My Friend Wasn’t Killed By Social Media

trey

I lost a friend yesterday.  Trey Pennington of Greenville — father, husband, grandfather, speaker, teller of stories and launcher of Social Media Clubs — could no longer fight the darkness and took his own life.  Twitter and Facebook echoed with the stunned and shocked responses from his friends, acquaintances and those who had been helped by this kind and gentle man.

Less than 24 hours later, I’m already seeing the first jabs coming online, talking about how this loss may have been caused by The Interwebs.  “Online Relationships just aren’t real.”  “We need to connect with actual people.”  “This Social Media stuff is all junk.”

What complete bunk.

If you know Trey, you know his demons were in the real world.  People who deserted him, institutions that turned their back on him after years.  I’m not giving details because he wouldn’t want me to.

But the online community — we loved him unconditionally.  He had hundreds of thousands of people who knew him as a kind, helpful, thoughtful soul.  He spoke around the world — most recently, here in Columbia a couple of weeks ago at my request.  He did it at no charge.  (A man who could command thousands of dollars for a single keynote appearance.)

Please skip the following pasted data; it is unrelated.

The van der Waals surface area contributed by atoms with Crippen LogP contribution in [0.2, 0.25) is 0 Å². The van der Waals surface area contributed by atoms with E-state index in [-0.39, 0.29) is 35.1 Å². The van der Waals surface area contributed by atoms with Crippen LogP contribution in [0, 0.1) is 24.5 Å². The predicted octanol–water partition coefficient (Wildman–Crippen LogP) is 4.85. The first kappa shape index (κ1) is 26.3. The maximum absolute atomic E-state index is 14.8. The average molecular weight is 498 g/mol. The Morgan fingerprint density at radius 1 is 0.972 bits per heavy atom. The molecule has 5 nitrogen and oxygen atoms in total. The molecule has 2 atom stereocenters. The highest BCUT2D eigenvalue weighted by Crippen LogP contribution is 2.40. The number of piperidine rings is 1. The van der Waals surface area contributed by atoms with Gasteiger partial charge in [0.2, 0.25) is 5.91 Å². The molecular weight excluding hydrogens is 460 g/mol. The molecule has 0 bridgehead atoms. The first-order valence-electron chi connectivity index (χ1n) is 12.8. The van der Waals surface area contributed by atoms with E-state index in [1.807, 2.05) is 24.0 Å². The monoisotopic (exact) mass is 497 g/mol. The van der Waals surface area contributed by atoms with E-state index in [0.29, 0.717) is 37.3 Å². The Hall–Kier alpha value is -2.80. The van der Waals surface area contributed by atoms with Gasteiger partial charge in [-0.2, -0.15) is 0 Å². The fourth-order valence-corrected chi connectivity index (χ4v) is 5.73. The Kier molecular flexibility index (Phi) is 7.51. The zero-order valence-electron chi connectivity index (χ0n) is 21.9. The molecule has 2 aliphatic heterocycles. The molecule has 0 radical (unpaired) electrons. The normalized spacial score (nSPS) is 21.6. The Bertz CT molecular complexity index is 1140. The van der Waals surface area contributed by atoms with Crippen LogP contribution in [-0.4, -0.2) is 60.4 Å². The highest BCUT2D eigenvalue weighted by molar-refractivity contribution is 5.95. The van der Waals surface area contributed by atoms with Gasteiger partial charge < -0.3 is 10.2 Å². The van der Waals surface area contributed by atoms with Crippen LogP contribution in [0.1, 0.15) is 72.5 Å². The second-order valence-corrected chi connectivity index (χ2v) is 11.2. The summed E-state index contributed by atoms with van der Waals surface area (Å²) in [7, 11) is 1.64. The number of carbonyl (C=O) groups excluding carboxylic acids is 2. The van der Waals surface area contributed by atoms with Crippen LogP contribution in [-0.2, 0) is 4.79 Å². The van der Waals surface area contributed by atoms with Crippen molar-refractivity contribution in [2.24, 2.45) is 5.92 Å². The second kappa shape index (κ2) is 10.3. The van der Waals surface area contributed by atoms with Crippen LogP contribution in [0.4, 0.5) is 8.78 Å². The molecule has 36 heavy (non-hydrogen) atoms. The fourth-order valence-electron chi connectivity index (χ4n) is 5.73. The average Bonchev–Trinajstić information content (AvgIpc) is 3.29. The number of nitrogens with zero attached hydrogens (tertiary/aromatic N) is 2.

We chatted, and put off dinner for another day because he was rushing home to work on a presentation the next day.  We knew we had time, because he was feeling great.  He’d lost weight, gotten tanned, and had all his dark demons at bay.

Then he returned to the real world. And it killed him.

I don’t doubt there are problems in the online world.  But I’m not going to let people sully the legacy of my friend with this kind of shit. He made social media a better place for so many people, and we’re all worse off now that he’s no longer with us.

I hope there’s really good wireless up there on that cloud, buddy.

 

Upgrading Your Customers

refresh greenville

On May 12th, I’m doing a wee speaking engagement in Greenville, SC — Refresh Greenville.

 

 

Upgrading Your Customers

Nobody reads the directions, anymore.  A “readme.txt” file is a great place to store secrets.  And the “Help” button is something customers just ignore.  Today’s user base expects that your apps and sites will “just work” and they don’t expect to have to spend any time getting up to speed.